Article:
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Drafty Windows.


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#1 Dave & Kathy

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Posted 20 January 2013 - 09:10 AM

We have single pane windows that are drafty in our RV. At night we will close the shades and put a quilt at the bottom of the largest one. This helps some what but we were wondering what others do to help stop drafts. I have the feeling there are more drafty windows out there than just mine. Any ideas that may help this situation? Thank you, Dave.

Edited by Mr. Dave, 20 January 2013 - 09:15 AM.

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#2 Pensauncola

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Posted 20 January 2013 - 09:12 AM

We have single pane windows that are drafty in our RV. At night we will clos


Did you freeze?

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#3 Dave & Kathy

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Posted 20 January 2013 - 09:19 AM

Did you freeze?


Sorry, my cat was next to the computer and decided to post this before I was ready. I guess he was too anxious because he was cold too!

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#4 Stanley P. Miller

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Posted 20 January 2013 - 10:01 AM

They make some stick-on plastic film inside storm windows that work fairly well at reducing the cold window problem.

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#5 Jim n Sue

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Posted 20 January 2013 - 10:09 AM

There have been times when we have put insulation like the sunscreen in your windshield. And closed the day n night shades, pulled heavy drapes shut, turned the heater on and waited for warmer weatherPosted Image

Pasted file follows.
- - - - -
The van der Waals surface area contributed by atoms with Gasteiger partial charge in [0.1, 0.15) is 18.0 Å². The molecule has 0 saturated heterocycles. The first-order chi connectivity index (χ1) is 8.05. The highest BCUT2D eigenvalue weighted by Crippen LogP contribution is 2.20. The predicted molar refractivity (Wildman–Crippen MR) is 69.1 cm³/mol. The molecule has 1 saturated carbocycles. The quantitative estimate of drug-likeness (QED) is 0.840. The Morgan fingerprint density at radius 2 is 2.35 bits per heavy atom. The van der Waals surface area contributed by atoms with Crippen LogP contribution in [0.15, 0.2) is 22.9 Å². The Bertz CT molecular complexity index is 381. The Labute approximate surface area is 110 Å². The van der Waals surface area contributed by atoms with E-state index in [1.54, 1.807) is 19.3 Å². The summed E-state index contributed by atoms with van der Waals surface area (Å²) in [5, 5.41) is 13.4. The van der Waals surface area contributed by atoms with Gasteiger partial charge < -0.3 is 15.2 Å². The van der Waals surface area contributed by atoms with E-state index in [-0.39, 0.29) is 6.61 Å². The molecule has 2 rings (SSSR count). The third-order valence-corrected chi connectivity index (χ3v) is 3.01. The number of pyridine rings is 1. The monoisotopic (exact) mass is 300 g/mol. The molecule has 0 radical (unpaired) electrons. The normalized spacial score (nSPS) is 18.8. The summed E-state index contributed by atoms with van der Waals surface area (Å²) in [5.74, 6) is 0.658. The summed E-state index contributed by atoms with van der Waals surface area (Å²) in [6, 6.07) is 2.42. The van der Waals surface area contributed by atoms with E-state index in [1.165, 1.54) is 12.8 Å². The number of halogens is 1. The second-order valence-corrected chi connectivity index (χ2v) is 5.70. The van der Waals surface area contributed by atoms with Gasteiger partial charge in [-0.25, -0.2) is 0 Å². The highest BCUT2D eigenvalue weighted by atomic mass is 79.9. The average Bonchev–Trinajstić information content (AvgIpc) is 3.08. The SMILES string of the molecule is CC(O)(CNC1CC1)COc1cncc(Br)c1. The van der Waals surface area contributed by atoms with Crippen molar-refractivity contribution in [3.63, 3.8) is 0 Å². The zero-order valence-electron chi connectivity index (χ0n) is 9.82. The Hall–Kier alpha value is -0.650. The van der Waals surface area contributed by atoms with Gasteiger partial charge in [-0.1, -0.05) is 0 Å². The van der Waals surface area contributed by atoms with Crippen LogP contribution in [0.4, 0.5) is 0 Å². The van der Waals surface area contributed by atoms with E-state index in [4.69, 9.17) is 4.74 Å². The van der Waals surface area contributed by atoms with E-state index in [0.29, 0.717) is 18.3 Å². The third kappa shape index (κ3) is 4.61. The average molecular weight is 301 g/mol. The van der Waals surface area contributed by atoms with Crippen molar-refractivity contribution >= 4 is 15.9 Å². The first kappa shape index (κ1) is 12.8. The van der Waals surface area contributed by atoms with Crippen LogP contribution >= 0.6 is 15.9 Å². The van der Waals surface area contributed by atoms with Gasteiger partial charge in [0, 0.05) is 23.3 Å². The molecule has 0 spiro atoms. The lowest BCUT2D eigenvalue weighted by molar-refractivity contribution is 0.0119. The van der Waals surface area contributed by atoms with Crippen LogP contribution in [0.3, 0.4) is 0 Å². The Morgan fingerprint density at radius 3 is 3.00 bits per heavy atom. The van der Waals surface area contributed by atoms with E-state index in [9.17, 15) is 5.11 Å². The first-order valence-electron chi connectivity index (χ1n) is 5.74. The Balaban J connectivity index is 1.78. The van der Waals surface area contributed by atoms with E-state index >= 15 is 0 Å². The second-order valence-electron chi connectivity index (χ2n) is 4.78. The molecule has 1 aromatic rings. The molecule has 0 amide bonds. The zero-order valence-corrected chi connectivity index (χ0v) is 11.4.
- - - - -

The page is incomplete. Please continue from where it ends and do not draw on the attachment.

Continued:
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#6 Ozz

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Posted 20 January 2013 - 10:38 AM

Hi,
I think Stan had a great solution. The Draft you feel is probably just the cool air 'falling off' the window surface, rather than a void in the seal.
Good luck with it, we had the same problem in our Keystone Sprinter trailer, it was so bad we almost could not sit in the couch located in the 'super-slide' We now have the dual pane windows in our 5th wheel, and it is 100% better.
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#7 Kirk

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Posted 20 January 2013 - 01:10 PM

I too have used the film on windows that Stanley suggests. The drawback to that is the fact that you must remove the film if you wish to open the window. But it does allow you to still see out while in use and can ge quite effective.

The problem that you have is that many RV builders use very cheap windows in their products. Once you own the RV there really isn't much that can be done to change that so the film may be your best answer.

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#8 Stanley P. Miller

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Posted 20 January 2013 - 02:14 PM

For heat issues I like the Reflectrix foil and bubble sheets but for cold you can end up with a lot of condensation and even ice behind it. The ice can be a real problem if it builds up over night then melts in the morning sun. All to easy to get more melt than the drip holes can deal with and have water running down inside your walls.

Reflectricx under a layer of the plastic sheet works very well for cold though as the plastic sheet keeps the moist air from getting to the cold glass.

Something to consider as you insulate your windows is that they serve as a pretty good dehumidifier, without them pulling water out of the air your condensation will move to the next coldest spot in your rig, likely the back of an outside closet or cabinet.

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#9 oscarvan

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Posted 20 January 2013 - 03:50 PM

Bigger heater.
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#10 David & Lorna Schinske

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Posted 21 January 2013 - 03:18 PM